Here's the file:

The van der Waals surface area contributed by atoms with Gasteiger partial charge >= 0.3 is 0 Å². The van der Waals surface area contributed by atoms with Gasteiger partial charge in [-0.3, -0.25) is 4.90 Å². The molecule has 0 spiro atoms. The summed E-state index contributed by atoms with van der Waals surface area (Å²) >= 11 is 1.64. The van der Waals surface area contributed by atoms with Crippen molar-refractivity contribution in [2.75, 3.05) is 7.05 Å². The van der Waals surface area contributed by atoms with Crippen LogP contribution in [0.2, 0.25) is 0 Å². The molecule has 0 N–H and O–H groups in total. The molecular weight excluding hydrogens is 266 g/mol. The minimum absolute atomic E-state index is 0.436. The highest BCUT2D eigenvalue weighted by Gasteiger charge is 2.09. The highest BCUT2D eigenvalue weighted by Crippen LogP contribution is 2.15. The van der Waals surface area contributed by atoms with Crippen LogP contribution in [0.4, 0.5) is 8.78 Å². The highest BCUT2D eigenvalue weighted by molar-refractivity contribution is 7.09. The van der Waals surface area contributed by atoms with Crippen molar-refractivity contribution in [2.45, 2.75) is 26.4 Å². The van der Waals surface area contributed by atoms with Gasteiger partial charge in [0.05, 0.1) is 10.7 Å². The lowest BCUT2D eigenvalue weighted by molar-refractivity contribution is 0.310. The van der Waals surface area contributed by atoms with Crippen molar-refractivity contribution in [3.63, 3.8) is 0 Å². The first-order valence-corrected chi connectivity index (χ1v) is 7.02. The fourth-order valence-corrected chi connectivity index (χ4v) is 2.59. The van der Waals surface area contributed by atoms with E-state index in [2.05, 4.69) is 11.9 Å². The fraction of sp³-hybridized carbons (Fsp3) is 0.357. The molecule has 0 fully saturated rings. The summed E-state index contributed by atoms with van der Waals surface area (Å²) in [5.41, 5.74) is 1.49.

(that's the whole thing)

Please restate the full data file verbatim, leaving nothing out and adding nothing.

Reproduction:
The van der Waals surface area contributed by atoms with Gasteiger partial charge >= 0.3 is 0 Å². The van der Waals surface area contributed by atoms with Gasteiger partial charge in [-0.3, -0.25) is 4.90 Å². The molecule has 0 spiro atoms. The summed E-state index contributed by atoms with van der Waals surface area (Å²) >= 11 is 1.64. The van der Waals surface area contributed by atoms with Crippen molar-refractivity contribution in [2.75, 3.05) is 7.05 Å². The van der Waals surface area contributed by atoms with Crippen LogP contribution in [0.2, 0.25) is 0 Å². The molecule has 0 N–H and O–H groups in total. The molecular weight excluding hydrogens is 266 g/mol. The minimum absolute atomic E-state index is 0.436. The highest BCUT2D eigenvalue weighted by Gasteiger charge is 2.09. The highest BCUT2D eigenvalue weighted by Crippen LogP contribution is 2.15. The van der Waals surface area contributed by atoms with Crippen LogP contribution in [0.4, 0.5) is 8.78 Å². The highest BCUT2D eigenvalue weighted by molar-refractivity contribution is 7.09. The van der Waals surface area contributed by atoms with Crippen molar-refractivity contribution in [2.45, 2.75) is 26.4 Å². The van der Waals surface area contributed by atoms with Gasteiger partial charge in [0.05, 0.1) is 10.7 Å². The lowest BCUT2D eigenvalue weighted by molar-refractivity contribution is 0.310. The van der Waals surface area contributed by atoms with Crippen molar-refractivity contribution in [3.63, 3.8) is 0 Å². The first-order valence-corrected chi connectivity index (χ1v) is 7.02. The fourth-order valence-corrected chi connectivity index (χ4v) is 2.59. The van der Waals surface area contributed by atoms with E-state index in [2.05, 4.69) is 11.9 Å². The fraction of sp³-hybridized carbons (Fsp3) is 0.357. The molecule has 0 fully saturated rings. The summed E-state index contributed by atoms with van der Waals surface area (Å²) in [5.41, 5.74) is 1.49.